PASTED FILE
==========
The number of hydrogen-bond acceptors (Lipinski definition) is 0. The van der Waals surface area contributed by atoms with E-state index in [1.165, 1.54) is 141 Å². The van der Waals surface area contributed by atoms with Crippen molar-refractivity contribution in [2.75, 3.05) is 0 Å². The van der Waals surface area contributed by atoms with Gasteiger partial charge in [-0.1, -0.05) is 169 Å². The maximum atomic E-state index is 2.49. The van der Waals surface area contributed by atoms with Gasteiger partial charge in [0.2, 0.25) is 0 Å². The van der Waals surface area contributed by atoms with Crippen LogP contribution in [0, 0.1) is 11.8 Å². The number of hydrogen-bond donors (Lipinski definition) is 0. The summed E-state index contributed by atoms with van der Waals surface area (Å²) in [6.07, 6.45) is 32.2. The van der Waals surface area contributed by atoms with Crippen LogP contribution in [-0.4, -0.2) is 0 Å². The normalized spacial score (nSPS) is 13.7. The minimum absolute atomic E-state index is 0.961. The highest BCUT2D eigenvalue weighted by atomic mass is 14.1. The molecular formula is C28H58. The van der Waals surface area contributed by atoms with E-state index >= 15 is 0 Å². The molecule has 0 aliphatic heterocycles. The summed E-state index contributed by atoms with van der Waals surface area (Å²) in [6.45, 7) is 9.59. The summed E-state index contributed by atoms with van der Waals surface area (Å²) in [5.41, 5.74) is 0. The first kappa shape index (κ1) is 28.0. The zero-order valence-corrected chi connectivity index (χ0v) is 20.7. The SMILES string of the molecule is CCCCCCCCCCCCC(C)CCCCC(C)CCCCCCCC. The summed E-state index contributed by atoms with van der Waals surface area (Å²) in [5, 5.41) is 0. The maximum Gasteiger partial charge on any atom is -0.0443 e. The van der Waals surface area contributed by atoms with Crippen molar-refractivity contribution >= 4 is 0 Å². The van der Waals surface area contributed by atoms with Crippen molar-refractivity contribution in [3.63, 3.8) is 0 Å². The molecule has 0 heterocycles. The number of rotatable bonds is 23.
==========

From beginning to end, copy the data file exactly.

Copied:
The number of hydrogen-bond acceptors (Lipinski definition) is 0. The van der Waals surface area contributed by atoms with E-state index in [1.165, 1.54) is 141 Å². The van der Waals surface area contributed by atoms with Crippen molar-refractivity contribution in [2.75, 3.05) is 0 Å². The van der Waals surface area contributed by atoms with Gasteiger partial charge in [-0.1, -0.05) is 169 Å². The maximum atomic E-state index is 2.49. The van der Waals surface area contributed by atoms with Gasteiger partial charge in [0.2, 0.25) is 0 Å². The van der Waals surface area contributed by atoms with Crippen LogP contribution in [0, 0.1) is 11.8 Å². The number of hydrogen-bond donors (Lipinski definition) is 0. The summed E-state index contributed by atoms with van der Waals surface area (Å²) in [6.07, 6.45) is 32.2. The van der Waals surface area contributed by atoms with Crippen LogP contribution in [-0.4, -0.2) is 0 Å². The normalized spacial score (nSPS) is 13.7. The minimum absolute atomic E-state index is 0.961. The highest BCUT2D eigenvalue weighted by atomic mass is 14.1. The molecular formula is C28H58. The van der Waals surface area contributed by atoms with E-state index >= 15 is 0 Å². The molecule has 0 aliphatic heterocycles. The summed E-state index contributed by atoms with van der Waals surface area (Å²) in [6.45, 7) is 9.59. The summed E-state index contributed by atoms with van der Waals surface area (Å²) in [5.41, 5.74) is 0. The first kappa shape index (κ1) is 28.0. The zero-order valence-corrected chi connectivity index (χ0v) is 20.7. The SMILES string of the molecule is CCCCCCCCCCCCC(C)CCCCC(C)CCCCCCCC. The summed E-state index contributed by atoms with van der Waals surface area (Å²) in [5, 5.41) is 0. The maximum Gasteiger partial charge on any atom is -0.0443 e. The van der Waals surface area contributed by atoms with Crippen molar-refractivity contribution >= 4 is 0 Å². The van der Waals surface area contributed by atoms with Crippen molar-refractivity contribution in [3.63, 3.8) is 0 Å². The molecule has 0 heterocycles. The number of rotatable bonds is 23.